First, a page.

Why are there no aliens near Earth?
Firstly there’s a line to be drawn between the make believe of popular Science Fiction, and fact. Science Fiction shows Continue reading
Firstly there’s a line to be drawn between the make believe of popular Science Fiction, and fact. Science Fiction shows Continue reading
It often seems the case that once you master a technique, you want to apply it everywhere. Harry – I started off calling him Mr. Braithwaite; even though he told me Harry was fine, I always felt more comfortable with good, old-fashioned Mr. Braithwaite – advised me to take the opportunity to build my speed on using the desktop calculator on the principle that:
i) as my daily routine involved at least 30 minutes of continuous calculator use very early on, any increase in speed would be more than just a one-off benefit. This embodied the principle of improving the efficiency of repetitious tasks. This of course left more time for other work (there was plenty of this).
ii) the skill of touch typing could be applied to a desk-top calculator – i.e. when pressing the keys, not referring to the calculator display and relying upon muscle memory.
I became a proficient user however that skill had to be relearned once we acquired a second calculator – for my use – its keys were configured differently – which of course jumps ahead.
Being keen of eye, I ended up designing most forms in the Work Study Office. These consisted of two sheets. The top copy was drawn and written upon with biro and ruler; this action – the second was coated with a layer of wax impregnated with the colour blue – would transfer coloured wax to the underside of the top copy which was then reproduced by Banda machine (a UK term for spirit duplication). The resulting forms were stored for daily, weekly or monthly issue. They were completed by hand, checked and photocopied for distribution. Occasionally the Managing Director’s Secretary, Claire Mahoney, would help in the preparation of type-written forms, should these have an external audience. To my young self, the Managing Director was a business god. Chief executives come and go, making no positive impact. John Martin Haggerty may have had his faults but they were more than made up for by charisma, charm, the ability to grasp the essential, and force of character.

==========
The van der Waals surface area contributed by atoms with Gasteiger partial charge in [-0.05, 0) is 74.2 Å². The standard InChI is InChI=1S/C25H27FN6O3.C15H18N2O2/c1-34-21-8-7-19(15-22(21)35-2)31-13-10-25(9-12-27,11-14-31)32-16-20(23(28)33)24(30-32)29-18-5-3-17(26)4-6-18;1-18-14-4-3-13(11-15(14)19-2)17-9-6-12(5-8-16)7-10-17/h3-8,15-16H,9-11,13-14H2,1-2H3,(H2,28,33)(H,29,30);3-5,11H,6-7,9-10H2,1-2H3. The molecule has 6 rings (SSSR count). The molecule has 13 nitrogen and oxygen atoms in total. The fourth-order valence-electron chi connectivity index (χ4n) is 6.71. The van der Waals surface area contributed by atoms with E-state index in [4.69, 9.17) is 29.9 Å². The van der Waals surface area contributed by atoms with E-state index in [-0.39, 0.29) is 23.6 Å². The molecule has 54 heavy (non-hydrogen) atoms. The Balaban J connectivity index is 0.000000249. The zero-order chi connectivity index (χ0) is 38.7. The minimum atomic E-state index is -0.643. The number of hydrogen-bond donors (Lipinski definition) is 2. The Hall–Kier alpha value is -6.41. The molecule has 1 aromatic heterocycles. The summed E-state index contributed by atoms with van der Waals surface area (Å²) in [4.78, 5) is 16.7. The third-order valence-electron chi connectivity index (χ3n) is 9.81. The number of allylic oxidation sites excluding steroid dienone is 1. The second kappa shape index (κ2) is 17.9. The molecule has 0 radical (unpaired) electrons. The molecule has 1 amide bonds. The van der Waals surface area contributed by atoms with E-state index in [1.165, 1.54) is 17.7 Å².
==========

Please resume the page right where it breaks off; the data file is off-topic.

My role quickly expanded to take on board calculation of the works bonus. Bonus was paid everyone in the business and, because of its financial significance, the records relating to it were maintained by my boss. The mechanism by which it was calculated was fairly straightforward as I soon discovered – my boss often made use of my mathematical acumen – I was quick, bright and accurate. The weariness brought on by the demands of an active social life, especially girlfriends, was a long way off.
Bonus was awarded at management discretion and, as its progress was declared weekly on the shop floor notice board, care was taken to ensure accuracy. My introduction to its calculation was gradual and audited by my boss. In two years I would be running it – parsimonious but fair to both firm and worker. A lot happened before then including:
• taking over the calculation of waste
• dealing with a legacy of misunderstanding the calculation of loom efficiencies.
What did a loom look like? There are many kinds of loom. In the case of Belwoven the choices were between Needle, Rapier and Multi Shuttle. The latter used to be the standard for a quality label for jackets, shirts, suits, shirt, undergarments and especially haute couture. In constant contact with the skin it didn’t irritate. The days when customers used to cut out garment labels as on purchase aren’t that long ago. Multi shuttle looms are mostly obsolete but the two images below give an indication of their shape and scale, noting that looms used in Belwoven:
a) were around twice the width of these – this was to accommodate the number of shuttles which could range between 72 and 240.
b) didn’t require heated blades to melt and seal the fabric into separate strips
c) had a dual purpose wooden baton: it held not only the individual shuttles of weft but also the reed for each strip.
d) had individual roller bars for each strip
e) used jacquard punch-hole pattern sets to control the weave – which meant that unlike the overhead box was mechanical rather than electronic
My first day at Belwoven I worked at my boss’s desk. We had one calculator between us, a monster sized Canon L121 – it took up a quarter of the desk.